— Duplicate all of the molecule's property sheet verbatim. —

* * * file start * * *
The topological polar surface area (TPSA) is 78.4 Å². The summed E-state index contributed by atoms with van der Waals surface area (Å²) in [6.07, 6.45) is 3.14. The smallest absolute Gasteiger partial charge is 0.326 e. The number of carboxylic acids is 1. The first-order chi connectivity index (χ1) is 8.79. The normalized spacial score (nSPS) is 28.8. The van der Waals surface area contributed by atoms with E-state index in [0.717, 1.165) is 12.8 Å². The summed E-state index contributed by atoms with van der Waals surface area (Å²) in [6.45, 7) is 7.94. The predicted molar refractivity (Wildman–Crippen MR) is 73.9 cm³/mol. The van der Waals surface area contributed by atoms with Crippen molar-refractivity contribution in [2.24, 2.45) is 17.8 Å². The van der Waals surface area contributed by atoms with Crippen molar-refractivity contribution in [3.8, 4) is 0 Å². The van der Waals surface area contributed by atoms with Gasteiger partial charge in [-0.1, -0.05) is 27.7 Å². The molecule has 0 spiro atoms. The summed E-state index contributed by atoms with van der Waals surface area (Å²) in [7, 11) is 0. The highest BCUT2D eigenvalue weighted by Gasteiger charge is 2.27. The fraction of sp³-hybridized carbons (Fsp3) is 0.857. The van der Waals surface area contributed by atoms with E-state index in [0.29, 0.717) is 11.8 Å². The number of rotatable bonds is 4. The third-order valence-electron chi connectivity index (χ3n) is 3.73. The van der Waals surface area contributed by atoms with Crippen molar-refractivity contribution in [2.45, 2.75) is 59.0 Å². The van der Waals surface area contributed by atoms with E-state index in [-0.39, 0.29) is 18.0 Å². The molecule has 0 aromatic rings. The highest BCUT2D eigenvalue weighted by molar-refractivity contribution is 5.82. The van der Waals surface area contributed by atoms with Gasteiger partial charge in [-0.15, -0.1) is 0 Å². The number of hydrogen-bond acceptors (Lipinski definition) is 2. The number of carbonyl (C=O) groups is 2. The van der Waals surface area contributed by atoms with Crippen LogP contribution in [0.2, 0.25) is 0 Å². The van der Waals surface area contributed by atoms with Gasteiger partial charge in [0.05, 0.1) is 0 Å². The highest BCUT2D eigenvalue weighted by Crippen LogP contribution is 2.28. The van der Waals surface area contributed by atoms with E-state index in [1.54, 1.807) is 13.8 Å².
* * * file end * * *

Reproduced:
The topological polar surface area (TPSA) is 78.4 Å². The summed E-state index contributed by atoms with van der Waals surface area (Å²) in [6.07, 6.45) is 3.14. The smallest absolute Gasteiger partial charge is 0.326 e. The number of carboxylic acids is 1. The first-order chi connectivity index (χ1) is 8.79. The normalized spacial score (nSPS) is 28.8. The van der Waals surface area contributed by atoms with E-state index in [0.717, 1.165) is 12.8 Å². The summed E-state index contributed by atoms with van der Waals surface area (Å²) in [6.45, 7) is 7.94. The predicted molar refractivity (Wildman–Crippen MR) is 73.9 cm³/mol. The van der Waals surface area contributed by atoms with Crippen molar-refractivity contribution in [2.24, 2.45) is 17.8 Å². The van der Waals surface area contributed by atoms with Crippen molar-refractivity contribution in [3.8, 4) is 0 Å². The van der Waals surface area contributed by atoms with Gasteiger partial charge in [-0.1, -0.05) is 27.7 Å². The molecule has 0 spiro atoms. The summed E-state index contributed by atoms with van der Waals surface area (Å²) in [7, 11) is 0. The highest BCUT2D eigenvalue weighted by Gasteiger charge is 2.27. The fraction of sp³-hybridized carbons (Fsp3) is 0.857. The van der Waals surface area contributed by atoms with E-state index in [0.29, 0.717) is 11.8 Å². The number of rotatable bonds is 4. The third-order valence-electron chi connectivity index (χ3n) is 3.73. The van der Waals surface area contributed by atoms with Crippen molar-refractivity contribution in [2.45, 2.75) is 59.0 Å². The van der Waals surface area contributed by atoms with E-state index in [-0.39, 0.29) is 18.0 Å². The molecule has 0 aromatic rings. The highest BCUT2D eigenvalue weighted by molar-refractivity contribution is 5.82. The van der Waals surface area contributed by atoms with Gasteiger partial charge in [-0.15, -0.1) is 0 Å². The number of hydrogen-bond acceptors (Lipinski definition) is 2. The number of carbonyl (C=O) groups is 2. The van der Waals surface area contributed by atoms with Crippen LogP contribution in [0.2, 0.25) is 0 Å². The van der Waals surface area contributed by atoms with Gasteiger partial charge in [0.05, 0.1) is 0 Å². The highest BCUT2D eigenvalue weighted by Crippen LogP contribution is 2.28. The van der Waals surface area contributed by atoms with E-state index in [1.54, 1.807) is 13.8 Å².